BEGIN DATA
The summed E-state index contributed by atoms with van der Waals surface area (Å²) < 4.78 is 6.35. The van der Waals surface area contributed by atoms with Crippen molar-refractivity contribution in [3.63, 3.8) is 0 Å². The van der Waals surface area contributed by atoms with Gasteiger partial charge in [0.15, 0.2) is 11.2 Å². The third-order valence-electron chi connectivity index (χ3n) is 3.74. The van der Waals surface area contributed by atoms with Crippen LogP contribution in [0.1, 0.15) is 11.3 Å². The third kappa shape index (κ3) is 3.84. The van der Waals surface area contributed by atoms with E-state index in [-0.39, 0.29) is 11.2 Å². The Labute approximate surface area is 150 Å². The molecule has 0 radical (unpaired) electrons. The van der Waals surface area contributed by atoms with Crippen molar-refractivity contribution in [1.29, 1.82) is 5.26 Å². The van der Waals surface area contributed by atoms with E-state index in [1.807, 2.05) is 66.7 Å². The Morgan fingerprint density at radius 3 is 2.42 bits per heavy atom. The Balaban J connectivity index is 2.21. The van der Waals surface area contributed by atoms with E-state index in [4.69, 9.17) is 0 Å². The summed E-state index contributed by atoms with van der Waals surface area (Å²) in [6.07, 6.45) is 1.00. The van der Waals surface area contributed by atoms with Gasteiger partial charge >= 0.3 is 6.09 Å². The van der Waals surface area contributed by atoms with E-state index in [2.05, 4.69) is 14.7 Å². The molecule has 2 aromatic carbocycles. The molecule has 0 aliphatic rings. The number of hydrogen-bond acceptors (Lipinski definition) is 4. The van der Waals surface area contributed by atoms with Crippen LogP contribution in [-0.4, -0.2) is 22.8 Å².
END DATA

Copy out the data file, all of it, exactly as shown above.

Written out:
The summed E-state index contributed by atoms with van der Waals surface area (Å²) < 4.78 is 6.35. The van der Waals surface area contributed by atoms with Crippen molar-refractivity contribution in [3.63, 3.8) is 0 Å². The van der Waals surface area contributed by atoms with Gasteiger partial charge in [0.15, 0.2) is 11.2 Å². The third-order valence-electron chi connectivity index (χ3n) is 3.74. The van der Waals surface area contributed by atoms with Crippen LogP contribution in [0.1, 0.15) is 11.3 Å². The third kappa shape index (κ3) is 3.84. The van der Waals surface area contributed by atoms with E-state index in [-0.39, 0.29) is 11.2 Å². The Labute approximate surface area is 150 Å². The molecule has 0 radical (unpaired) electrons. The van der Waals surface area contributed by atoms with Crippen molar-refractivity contribution in [1.29, 1.82) is 5.26 Å². The van der Waals surface area contributed by atoms with E-state index in [1.807, 2.05) is 66.7 Å². The Morgan fingerprint density at radius 3 is 2.42 bits per heavy atom. The Balaban J connectivity index is 2.21. The van der Waals surface area contributed by atoms with E-state index in [4.69, 9.17) is 0 Å². The summed E-state index contributed by atoms with van der Waals surface area (Å²) in [6.07, 6.45) is 1.00. The van der Waals surface area contributed by atoms with Gasteiger partial charge >= 0.3 is 6.09 Å². The van der Waals surface area contributed by atoms with E-state index in [2.05, 4.69) is 14.7 Å². The molecule has 2 aromatic carbocycles. The molecule has 0 aliphatic rings. The number of hydrogen-bond acceptors (Lipinski definition) is 4. The van der Waals surface area contributed by atoms with Crippen LogP contribution in [-0.4, -0.2) is 22.8 Å².